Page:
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Comment WHAT DOES IS MATTER THAT IT'S A RIP-OFF? (Score 3, Insightful) 494

Holy mother of screaming baby jeezus. I've been on /. for years and never have I seen such a frustrating thread as this.

Nintendo (or Namco or whoever they are) created Pac Man about 30 bloody years ago. Isn't that ENOUGH TIME for them to have made some money out of it?? Let it go to the public domain where people like this guy can re-interpret it (however incrementally) and maybe make it BETTER! If it's a boring clone, then it deserves to be - and will be - forgotten. If it's not, then cool!

To all those bleating "it's copyright infringement!" here: Would you have it that if I install the plumbing in your house, I should have the right to ask you for a payment every time you have a bath - for the rest of my life plus 70 years? And what do you think went on before about 1750? Was there no culture or innovation in the arts? There was no copyright then after all.

Can't you see that this post is a fantastic example of how we have been completely eaten up by crazy long copyright terms. WHAT DOES IT MATTER THAT THIS GAME IS A RIP-OFF OF A 30 YEAR OLD IDEA? I have no sympathy with cigar-smoking fatsos wanting to squeeze yet more money out of one person's ancient idea so they can build another swimming pool in their garden.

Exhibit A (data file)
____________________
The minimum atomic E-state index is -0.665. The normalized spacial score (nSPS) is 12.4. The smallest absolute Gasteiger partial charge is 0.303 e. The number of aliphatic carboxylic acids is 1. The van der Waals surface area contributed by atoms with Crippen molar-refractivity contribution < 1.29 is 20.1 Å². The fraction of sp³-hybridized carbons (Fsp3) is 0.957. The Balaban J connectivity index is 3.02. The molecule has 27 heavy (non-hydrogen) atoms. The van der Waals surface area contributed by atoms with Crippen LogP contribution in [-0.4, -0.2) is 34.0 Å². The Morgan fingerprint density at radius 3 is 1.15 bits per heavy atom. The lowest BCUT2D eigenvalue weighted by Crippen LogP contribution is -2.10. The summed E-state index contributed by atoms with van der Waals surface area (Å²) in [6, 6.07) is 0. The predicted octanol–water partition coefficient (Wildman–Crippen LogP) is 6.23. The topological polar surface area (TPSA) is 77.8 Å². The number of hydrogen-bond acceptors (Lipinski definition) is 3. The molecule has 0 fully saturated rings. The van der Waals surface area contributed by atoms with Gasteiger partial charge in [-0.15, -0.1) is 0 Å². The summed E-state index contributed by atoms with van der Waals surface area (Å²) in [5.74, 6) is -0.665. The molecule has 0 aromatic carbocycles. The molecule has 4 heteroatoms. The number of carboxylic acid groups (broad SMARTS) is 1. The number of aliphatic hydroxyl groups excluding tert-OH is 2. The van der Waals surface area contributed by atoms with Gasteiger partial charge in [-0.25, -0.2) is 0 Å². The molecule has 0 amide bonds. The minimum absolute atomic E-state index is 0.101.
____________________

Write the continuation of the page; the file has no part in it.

Absolutely none. I hope this little guy wins, and wins big.

Comment Re:Seriously, you are whats wrong with the world (Score 1) 494

If you are seriously complaining that you totally ripped off an extremely famous game for profit and got called out. Consider yourself lucky thats all they did!

I'd say that this is in fact what's wrong with *copyright* (if this is a case of copyright infringement, which I doubt).

Nintendo had the original idea for Pac Man in the friggin' 1980s! Don't you think it's been enough time for them to have made some money off it so we can now do our own versions?

The fact that cigar-smoking nobodies can build swimming pools and retire on huge pension for decades and decades on the back of some tiny act of creative genius is ridiculous.

I hope this guy wins, and better still, goes on to make a good deal of money from his own interpretation of Pac Man.

Comment Re:Clear case of copyright infringement (Score 1) 494